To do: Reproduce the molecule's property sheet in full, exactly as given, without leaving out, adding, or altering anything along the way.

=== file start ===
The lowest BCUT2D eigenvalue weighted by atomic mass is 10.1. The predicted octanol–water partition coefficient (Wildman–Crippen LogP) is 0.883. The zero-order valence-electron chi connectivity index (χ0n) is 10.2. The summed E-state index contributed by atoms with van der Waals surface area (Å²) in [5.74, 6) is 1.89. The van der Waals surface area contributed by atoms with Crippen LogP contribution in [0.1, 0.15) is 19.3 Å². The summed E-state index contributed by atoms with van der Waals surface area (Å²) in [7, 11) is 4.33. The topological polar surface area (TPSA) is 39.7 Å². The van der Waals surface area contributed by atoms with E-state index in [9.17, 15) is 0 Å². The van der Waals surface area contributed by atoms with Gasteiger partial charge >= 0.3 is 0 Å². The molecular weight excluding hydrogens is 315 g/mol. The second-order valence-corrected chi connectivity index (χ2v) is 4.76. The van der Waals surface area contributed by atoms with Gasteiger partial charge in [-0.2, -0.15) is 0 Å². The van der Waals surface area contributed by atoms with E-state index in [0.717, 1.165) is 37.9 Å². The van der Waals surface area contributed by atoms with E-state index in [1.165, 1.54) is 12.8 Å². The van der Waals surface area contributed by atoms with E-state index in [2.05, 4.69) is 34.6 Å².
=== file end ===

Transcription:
The lowest BCUT2D eigenvalue weighted by atomic mass is 10.1. The predicted octanol–water partition coefficient (Wildman–Crippen LogP) is 0.883. The zero-order valence-electron chi connectivity index (χ0n) is 10.2. The summed E-state index contributed by atoms with van der Waals surface area (Å²) in [5.74, 6) is 1.89. The van der Waals surface area contributed by atoms with Crippen LogP contribution in [0.1, 0.15) is 19.3 Å². The summed E-state index contributed by atoms with van der Waals surface area (Å²) in [7, 11) is 4.33. The topological polar surface area (TPSA) is 39.7 Å². The van der Waals surface area contributed by atoms with E-state index in [9.17, 15) is 0 Å². The van der Waals surface area contributed by atoms with Gasteiger partial charge >= 0.3 is 0 Å². The molecular weight excluding hydrogens is 315 g/mol. The second-order valence-corrected chi connectivity index (χ2v) is 4.76. The van der Waals surface area contributed by atoms with Gasteiger partial charge in [-0.2, -0.15) is 0 Å². The van der Waals surface area contributed by atoms with E-state index in [0.717, 1.165) is 37.9 Å². The van der Waals surface area contributed by atoms with E-state index in [1.165, 1.54) is 12.8 Å². The van der Waals surface area contributed by atoms with E-state index in [2.05, 4.69) is 34.6 Å².